Orion is a browser for macOS that supports Firefox and Chrome extensions

Orion is a new web browser for macOS that has entered public beta testing. Kagi’s app uses Apple’s Webkit engine and includes many customization options.

Because it is based on the same engine as Safari, Orion has native support for Apple Silicon such as the M1 processor.

Orion Browser for macOS – an overview

ad blocker

Orion comes with a built-in ad blocker and tracker blocker, which the company claims blocks 90% of ads. It uses the EasyList and EasyPrivacy filter lists. The developers recommend using uBlock Origin for full protection and disabling the internal ad blocker on the Settings > Websites > Content Blocking page.

Orion browser ad blocker


This is where it gets interesting, Orion supports Firefox add-ons and Chrome extensions. It even has a small curated library of recommended add-ons for you to install.

Orion manages add-ons

Or you can go directly to the Chrome Web Store or Firefox’s AMO to install the extension of your choice.

Install the Orion Chrome extension

That’s the app’s selling point, in my opinion.

Install the Firefox add-on for the Orion browser

The Manage window lists all the add-ons you have installed and also labels them as Firefox or Chrome so you know which version of the plugin you are using.

orion add-on settings

Vertical Tabs

Orion has a vertical tree tab view that you can switch to by pressing Ctrl Command V. It hides the tab bar. In the vertical tab panel, you can drag and drop tabs to reorganize them, switch between tabs, and close them. You can resize the side panel as needed to show just the icons or the icons and the title.

orion vertical tabs

tab groups

The app supports tab groups, but it’s not what it sounds like. Click the window button to the left of the address bar and you can rename the group. Create a new one and you’ll see that it actually creates a new window. Be sure to name the group if you want it to sync.

synchronization and other functions

Orion syncs your settings and saves them to your iCloud Drive. This makes for a good backup. The browser also supports keychain for passwords, focus mode, and a power saving mode that can come in handy when your MacBook’s battery is running low.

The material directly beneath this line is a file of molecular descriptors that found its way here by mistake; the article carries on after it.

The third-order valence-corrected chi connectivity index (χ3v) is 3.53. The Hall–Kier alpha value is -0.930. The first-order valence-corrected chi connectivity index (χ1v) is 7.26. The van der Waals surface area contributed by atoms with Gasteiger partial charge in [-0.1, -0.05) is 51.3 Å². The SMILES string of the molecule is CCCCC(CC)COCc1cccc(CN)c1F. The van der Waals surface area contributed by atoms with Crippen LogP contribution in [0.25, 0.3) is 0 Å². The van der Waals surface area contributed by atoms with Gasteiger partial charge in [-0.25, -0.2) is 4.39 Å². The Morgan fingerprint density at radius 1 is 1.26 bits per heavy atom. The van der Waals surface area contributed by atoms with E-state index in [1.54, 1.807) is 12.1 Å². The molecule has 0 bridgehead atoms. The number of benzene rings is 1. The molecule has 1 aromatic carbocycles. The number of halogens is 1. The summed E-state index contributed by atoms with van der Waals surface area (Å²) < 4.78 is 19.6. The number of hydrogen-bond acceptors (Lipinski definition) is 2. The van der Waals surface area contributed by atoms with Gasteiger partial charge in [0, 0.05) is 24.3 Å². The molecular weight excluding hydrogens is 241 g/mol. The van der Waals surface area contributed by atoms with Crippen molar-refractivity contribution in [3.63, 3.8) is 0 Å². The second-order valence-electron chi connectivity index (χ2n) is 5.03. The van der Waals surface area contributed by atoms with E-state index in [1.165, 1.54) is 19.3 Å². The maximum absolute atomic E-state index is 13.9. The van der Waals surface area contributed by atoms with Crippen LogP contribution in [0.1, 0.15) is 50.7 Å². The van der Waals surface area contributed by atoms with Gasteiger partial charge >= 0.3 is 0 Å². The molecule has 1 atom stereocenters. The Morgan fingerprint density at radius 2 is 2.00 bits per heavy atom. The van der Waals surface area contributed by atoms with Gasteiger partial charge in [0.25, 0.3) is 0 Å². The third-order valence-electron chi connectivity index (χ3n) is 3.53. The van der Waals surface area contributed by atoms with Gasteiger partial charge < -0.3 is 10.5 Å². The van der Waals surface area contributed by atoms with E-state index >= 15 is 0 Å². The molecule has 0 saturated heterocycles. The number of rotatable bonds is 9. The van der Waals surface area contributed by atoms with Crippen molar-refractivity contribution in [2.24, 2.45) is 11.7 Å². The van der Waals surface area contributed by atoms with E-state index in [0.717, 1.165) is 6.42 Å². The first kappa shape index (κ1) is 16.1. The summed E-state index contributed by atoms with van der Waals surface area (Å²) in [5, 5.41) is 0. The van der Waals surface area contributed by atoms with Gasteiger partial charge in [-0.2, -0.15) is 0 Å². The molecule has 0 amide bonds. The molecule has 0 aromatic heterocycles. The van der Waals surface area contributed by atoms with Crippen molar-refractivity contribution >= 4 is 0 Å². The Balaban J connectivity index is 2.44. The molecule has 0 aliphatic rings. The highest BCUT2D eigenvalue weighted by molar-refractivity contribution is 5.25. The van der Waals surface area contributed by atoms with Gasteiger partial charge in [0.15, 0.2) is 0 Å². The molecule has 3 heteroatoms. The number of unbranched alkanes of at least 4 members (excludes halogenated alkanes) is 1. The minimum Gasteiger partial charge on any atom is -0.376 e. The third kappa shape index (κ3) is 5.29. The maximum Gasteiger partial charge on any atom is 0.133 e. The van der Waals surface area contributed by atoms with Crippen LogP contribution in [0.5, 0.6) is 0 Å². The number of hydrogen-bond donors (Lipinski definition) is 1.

Orion browser settings

The browser supports blocking autoplay videos, just like Safari. You can set Orion to keep other windows on top and watch video in picture-in-picture mode.


The announcement article states that the browser has no telemetry. The Orion browser does not share crash reports with the company by default, but it has an option to send those reports if you allow it. It’s an opt-in feature, which is always nice to look at.

Kagi Quest

Kagi founder Vladimir Prelovac has announced the availability of a new search engine called Kagi. Headquartered in Palo Alto, California, the company promises a privacy-friendly experience free of ads and trackers.

orion search engine settings

The free version allows limited usage (number of searches), while the paid version offers unlimited usage. The service requires you to sign up for an account before using it. You can try a demo of Kagi Search on its website.

I’ve been using Orion sparingly for the past few weeks during the closed beta period. But I haven’t used the Kagi search engine, so I can’t comment on the quality of the web search. The privacy policy appears to be good, which is a promising sign.

Kagi Search Engine Privacy Policy

Orion+ browser

Kagi has announced that it will also offer a premium version of its browser called Orion+. It doesn’t offer any special features per se, it’s just a way to contribute to the project and get a few perks like: B. Contacting the development team and influencing the development of the product. The announcement states that a Linux version of the browser is in the pipeline.

And now for the cons, the Orion browser is not open source but states that there are plans to make the source code available in the future. I think this might be the biggest hurdle for the browser to attract users.

The toolbar customization panel is a bit buggy. I couldn’t drop icons in the overflow window because the browser minimized it when I clicked an icon in the toolbar. I don’t like the tab groups either, Vivaldi’s implementation of it is so much better.

The Orion browser’s extension support is good, but not great. I’ve used the browser with about a dozen extensions including Bitwarden, Dark Reader, Simple Translate, SponsorBlock, OneTab, etc.

I only had problems with the following extensions:

Auto Tab Discard – Shortcut not available in tab context menu. I had to use the add-on’s button instead.
Behind! – Didn’t work at all.
Group Speed ​​Dial – The New Tab page was not rendering correctly, but the Options page was working.
Undo Closed Tab – The add-on’s right-click menu didn’t show the list of closed tabs.

If a Firefox add-on isn’t working properly, try the Chrome version and vice versa. Overall, the experience with the extensions is mixed, but that’s to be expected since the browser is still in beta.

Download the Orion browser from the official website.

Is it worth using the Orion browser?

Yes, I’d say it’s worth trying just for uBlock Origin, which you can’t do with Safari. Orion is also pretty good in terms of battery life, and that’s not surprising since it uses the Webkit engine, which is well-optimized for MacBooks.

But if you’re a Firefox or Brave/Vivaldi/Edge/Chrome/Opera user who relies on a lot of extensions, you might have to forego a few add-ons to switch to Orion.

Have you tried the Orion browser?


We take a closer look at the Orion browser for macOS

Product Name

We take a closer look at the Orion browser for macOS


Orion Browser for macOS is now available in public beta. It supports Firefox and Chrome extensions.




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